Bottle Size: 12 fl ounces/355 mL
Cost: $1.75 (At grocery store)
Background Information (via wikipedia): Harp Lager was first produced in 1960 as a bottled beer by the Guinness company (now Diageo), in response to the trend among drinkers in Britain and Ireland towards continental lager. Guinness converted their Dundalk brewery into a modern lager production plant with the guidance of Dr. Herman Muender, a distinguished German brewer. Various names were considered for the brand, including Atlas, Cresta and Dolphin, before Harp was chosen. The brand was marketed with the Brian Boru harp as its emblem.
Today, Harp is brewed in the Dundalk brewery for Ireland, and under licence by the Labatt’s brewery for Canada and the Hydes brewery for Great Britain. In Australia, distribution is handled by Carlton & United Breweries.
As of the Autumn of 2010, Harp continues to be brewed in Dundalk but tankers are sent to Dublin to be kegged for the on trade market. Cans and bottles are packaged by IBC in Belfast. On 9 May 2008, Diageo Ireland announced that they would close the Dundalk Brewery along with the Kilkenny Brewery over a five year period.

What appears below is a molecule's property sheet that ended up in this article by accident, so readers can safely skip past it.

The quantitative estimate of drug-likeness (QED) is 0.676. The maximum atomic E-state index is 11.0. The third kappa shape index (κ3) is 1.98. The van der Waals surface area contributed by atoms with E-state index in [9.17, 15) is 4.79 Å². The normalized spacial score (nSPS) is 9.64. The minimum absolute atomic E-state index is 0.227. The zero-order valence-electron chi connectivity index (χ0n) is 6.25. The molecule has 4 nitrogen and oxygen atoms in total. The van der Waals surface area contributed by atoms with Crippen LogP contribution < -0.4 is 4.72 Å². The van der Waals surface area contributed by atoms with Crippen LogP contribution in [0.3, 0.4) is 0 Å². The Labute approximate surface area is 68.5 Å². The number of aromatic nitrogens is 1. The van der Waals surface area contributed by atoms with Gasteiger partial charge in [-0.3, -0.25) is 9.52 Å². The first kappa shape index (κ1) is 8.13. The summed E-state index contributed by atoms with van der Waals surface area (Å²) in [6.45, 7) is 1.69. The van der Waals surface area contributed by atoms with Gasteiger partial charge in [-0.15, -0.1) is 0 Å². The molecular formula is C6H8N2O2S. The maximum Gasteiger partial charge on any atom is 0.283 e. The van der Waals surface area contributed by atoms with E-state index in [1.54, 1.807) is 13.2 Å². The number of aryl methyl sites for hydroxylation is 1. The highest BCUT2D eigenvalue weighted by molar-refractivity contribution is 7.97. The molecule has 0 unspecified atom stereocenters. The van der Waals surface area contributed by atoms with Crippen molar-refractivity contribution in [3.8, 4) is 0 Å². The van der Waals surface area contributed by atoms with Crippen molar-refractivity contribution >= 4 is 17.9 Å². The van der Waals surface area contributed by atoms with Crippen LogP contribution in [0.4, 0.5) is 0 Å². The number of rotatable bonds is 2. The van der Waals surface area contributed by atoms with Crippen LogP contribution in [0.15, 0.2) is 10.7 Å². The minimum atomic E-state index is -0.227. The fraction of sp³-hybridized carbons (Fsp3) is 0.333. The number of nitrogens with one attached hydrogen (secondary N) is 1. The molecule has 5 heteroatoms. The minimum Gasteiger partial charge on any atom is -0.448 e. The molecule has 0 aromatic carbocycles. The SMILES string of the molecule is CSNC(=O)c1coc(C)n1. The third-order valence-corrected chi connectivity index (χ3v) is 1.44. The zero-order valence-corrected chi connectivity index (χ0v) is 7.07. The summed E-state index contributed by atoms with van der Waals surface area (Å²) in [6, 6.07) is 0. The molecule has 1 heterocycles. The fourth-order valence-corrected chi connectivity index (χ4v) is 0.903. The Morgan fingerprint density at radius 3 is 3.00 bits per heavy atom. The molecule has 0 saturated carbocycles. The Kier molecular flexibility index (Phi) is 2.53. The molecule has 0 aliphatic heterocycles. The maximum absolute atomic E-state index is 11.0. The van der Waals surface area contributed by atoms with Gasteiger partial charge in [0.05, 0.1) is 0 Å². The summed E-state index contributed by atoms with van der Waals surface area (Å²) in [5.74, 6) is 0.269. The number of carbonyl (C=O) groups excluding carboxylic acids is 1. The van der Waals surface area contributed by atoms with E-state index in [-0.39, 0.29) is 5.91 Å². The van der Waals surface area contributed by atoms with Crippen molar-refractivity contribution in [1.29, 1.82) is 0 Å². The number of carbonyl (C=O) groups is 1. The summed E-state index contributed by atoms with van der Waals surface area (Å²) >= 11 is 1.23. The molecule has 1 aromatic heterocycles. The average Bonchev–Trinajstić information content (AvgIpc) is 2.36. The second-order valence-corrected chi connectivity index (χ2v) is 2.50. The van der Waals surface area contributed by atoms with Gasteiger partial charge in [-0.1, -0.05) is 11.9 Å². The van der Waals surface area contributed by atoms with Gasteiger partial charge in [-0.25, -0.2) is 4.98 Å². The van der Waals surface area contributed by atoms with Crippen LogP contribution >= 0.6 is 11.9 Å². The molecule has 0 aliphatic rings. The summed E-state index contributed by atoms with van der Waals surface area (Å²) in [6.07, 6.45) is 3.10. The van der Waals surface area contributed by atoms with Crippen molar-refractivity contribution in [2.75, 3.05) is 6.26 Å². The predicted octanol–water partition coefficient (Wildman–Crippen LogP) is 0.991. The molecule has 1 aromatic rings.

Now let’s get to the beer!
Style: Euro Pale Lager
Appearance: Pale straw in color with a white head with a short retention time. Slight lacing on the side of the glass.
Scent/Smell: Very much the typical euro pale lager type. Grassy and a bit skunky smelling. Not very much from the hop department.
Taste: Similar to the smell. Somewhat bready, some limited hops here. It’s difficult to get much taste here though because of the skunk like smell and the high carbonation.
Mouthfeel: Carbonation similar to that of a soda which isn’t what I want from a beer, although the low ABV makes it somewhat easy going down.
Drink with (food): Meats (Fish, shellfish, poultry)
There are better euro pale lagers around. However, it’s not the worst beer by any means. It’s a pretty common beer, so I am sure that I’ll have it again at some bar or restaurant.
A popular ad from 20 years back.
Next: Sierra Nevada Stout